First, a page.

…and, There They Went.

London Closing. What might one say?

As Olympic Ceremonies go, that was a pretty darn great … Rock Concert.

As a show, it was fairly seamless; keeping the acts rolling on and off the many stages on, in and around various platforms and vehicles kept the transitions smooth and fast. Most everyone saw their favorite performers, and the disparate collection of artists was extensive and encompassing.

A cacophony of concert cliché; produced to within an inch of its life. Colorful, sparkly and fast-paced.

Logistically; that show moved, smoothly and well.

Big Win: Annie Lenox’ Goth-o-Rama.

Epic Fail: Children’s Choir singing “Imagine” and forming the visage of John Lennon. That one’s been done to death.

Biggest WTF: “Supermodels” being trucked-in to Walk and Pose.

Favorite Anachronistic “Moment”: The Umbrella-clad vocalist floating up, onto the stage, past the protagonists, continuing offstage left…

Most Impressive: That the Spice Girls could get through their entire performance without once looking at one another.

What was missing: Dance Rehearsals, among other things. The choreography was a sloppy mess. Again, far too much dependence on video support to read what was taking place on the field.

There’s really not much more to say. There was no narrative, no heart-in-the-throat-ness, no Ceremony to speak of; never materialized or coalesced into something with moving message, something Olympian.

It was – as touted – a great, big party. I’m sure the athletes had fun, and well they should.

I worry what this portends for Rio. Given the absence of form and substance in both Ceremonies, I wonder at this precedent and how it will affect the concept and execution in 2016 and beyond.

On to other, more productive conversations.


(BTW, would y’all consider subscribing to this, over there on the right? You’ll receive an ever so much prettier presentation than you’ll receive than my current email-with-link… Just sayin’. I’d like to see the hundreds of hits these are getting reflected in the subscription count! Thanks!

6 thoughts on “…and, There They Went.

  1. I think the opening sequences of the closing were totally chaotic, ridiculous and uneccessary. The British own John Lennon and they are allowed to crow about it relentlessly. Annie Lennox was fabulous as were Madness, Queen and the Pet Shop Boys. The Spice Girls are not among my favorites. The BIG question – where was Sir Elton?
    In my humble opinion the Opening Ceremony was poignent and told a nice story of England and its diversity and storied history. Hey Jude! How better can it get?
    Cheers. Brian Webb

  2. Kile — as always you are so keen. However, you forgot one big factor that doesn’t allow us to properly judge fairly from the tube. The critique actually goes to NBC rather than the event organizers. The ceremonies had the famous prima ballerina Darcy Bussell flying above the Phoenix with the Royal Ballet in a stunning fire-bird ballet. We’ll never know if it worked because NBC did not air it but instead went to “Animal Practice”! Ugh. My friends in the stand claimed it was magnificent. This is just another reason to be IN RIO for the 2016 Olympic Games! http://www.zimbio.com/photos/Darcey+Bussell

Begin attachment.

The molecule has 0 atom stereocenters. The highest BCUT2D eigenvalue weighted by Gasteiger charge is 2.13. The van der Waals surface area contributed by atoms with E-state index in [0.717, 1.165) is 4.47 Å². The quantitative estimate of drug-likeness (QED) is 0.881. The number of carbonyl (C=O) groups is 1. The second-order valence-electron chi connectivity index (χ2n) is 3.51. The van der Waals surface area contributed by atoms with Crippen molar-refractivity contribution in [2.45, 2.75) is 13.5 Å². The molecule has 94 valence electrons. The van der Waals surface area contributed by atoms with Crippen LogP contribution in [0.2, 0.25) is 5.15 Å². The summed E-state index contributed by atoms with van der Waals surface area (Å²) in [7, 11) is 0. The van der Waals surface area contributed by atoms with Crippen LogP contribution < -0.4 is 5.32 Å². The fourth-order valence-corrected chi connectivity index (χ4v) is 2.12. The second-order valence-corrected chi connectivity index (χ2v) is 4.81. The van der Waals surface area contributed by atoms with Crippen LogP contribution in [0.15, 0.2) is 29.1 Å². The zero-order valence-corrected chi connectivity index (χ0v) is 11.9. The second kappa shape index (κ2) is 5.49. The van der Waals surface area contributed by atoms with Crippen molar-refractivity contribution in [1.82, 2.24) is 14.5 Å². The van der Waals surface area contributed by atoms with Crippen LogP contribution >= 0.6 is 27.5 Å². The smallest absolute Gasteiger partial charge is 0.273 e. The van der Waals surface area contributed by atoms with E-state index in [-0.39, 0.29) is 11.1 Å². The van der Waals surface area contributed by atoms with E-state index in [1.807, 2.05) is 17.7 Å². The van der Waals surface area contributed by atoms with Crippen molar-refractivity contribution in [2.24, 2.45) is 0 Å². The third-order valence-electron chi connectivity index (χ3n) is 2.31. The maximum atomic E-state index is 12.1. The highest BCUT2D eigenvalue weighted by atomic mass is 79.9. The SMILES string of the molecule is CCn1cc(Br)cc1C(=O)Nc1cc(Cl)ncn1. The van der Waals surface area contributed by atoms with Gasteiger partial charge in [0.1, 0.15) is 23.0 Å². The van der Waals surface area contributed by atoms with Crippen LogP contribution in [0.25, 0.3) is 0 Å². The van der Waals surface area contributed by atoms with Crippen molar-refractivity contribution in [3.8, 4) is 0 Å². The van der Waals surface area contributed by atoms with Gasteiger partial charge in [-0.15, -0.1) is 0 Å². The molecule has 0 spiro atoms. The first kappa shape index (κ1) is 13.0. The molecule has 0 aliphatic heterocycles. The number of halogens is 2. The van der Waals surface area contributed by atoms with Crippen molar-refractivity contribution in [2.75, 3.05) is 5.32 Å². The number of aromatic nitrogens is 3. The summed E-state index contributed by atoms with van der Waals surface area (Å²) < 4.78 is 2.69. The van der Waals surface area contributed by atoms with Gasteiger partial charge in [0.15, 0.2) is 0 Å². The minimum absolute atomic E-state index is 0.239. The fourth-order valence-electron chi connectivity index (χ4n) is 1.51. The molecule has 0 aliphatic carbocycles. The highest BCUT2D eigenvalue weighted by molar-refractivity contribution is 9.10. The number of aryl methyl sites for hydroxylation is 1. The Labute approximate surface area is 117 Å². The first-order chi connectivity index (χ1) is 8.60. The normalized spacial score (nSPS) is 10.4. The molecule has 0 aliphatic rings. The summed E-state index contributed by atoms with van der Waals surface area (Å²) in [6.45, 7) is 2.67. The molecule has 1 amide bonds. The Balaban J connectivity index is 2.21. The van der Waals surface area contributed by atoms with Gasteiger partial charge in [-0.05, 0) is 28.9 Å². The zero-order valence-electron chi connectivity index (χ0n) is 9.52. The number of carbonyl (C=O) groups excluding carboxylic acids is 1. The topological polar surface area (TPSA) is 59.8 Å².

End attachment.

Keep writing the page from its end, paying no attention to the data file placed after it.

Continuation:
3. No tears, no gasping, no wonder. I had hoped for performances to tie us to the Olympics…as in Sports…rather than to a rock concert, although they were entertaining. NBC could have cut to a commercial when the supermodels sashayed in. Not impressed…place McKayla Maroney’s picture here.

  4. Fortunately the Paywall of the TV networks is being undone by the internet.
    From Australia I was able to watch all 24 channels of BBC coverage live and then downloaded the HD video of the closing ceremony to watch at leisure. No ads. No annoying commentary. No talking heads.
    Give it 4 years and this will be even more widespread and easier to do – the cork is out of the bottle.

    • I should also add that as an ad for the attractions of Britain, I think the “concert” was a good idea. The supermodels were an attempt to showcase British fashion since their dresses were all by local designers. Of course you may not have got this if your commentators weren’t able to follow the running sheet.

      • Thanks, Paulo…and a nice, supportive thought. To me, though, if it has to be “explained” by a commentator, it has no business being a part of such a (in this case, nonexistent) ceremony. The story should tell itself, on the field, with neither narration nor explanation. In this case, though, as there was no “story”… 😉

        Since posting, I have discovered that there was a beautiful, “phoenix” segment that American audiences did not see; as NBC had some promotions they wanted to share with the us…

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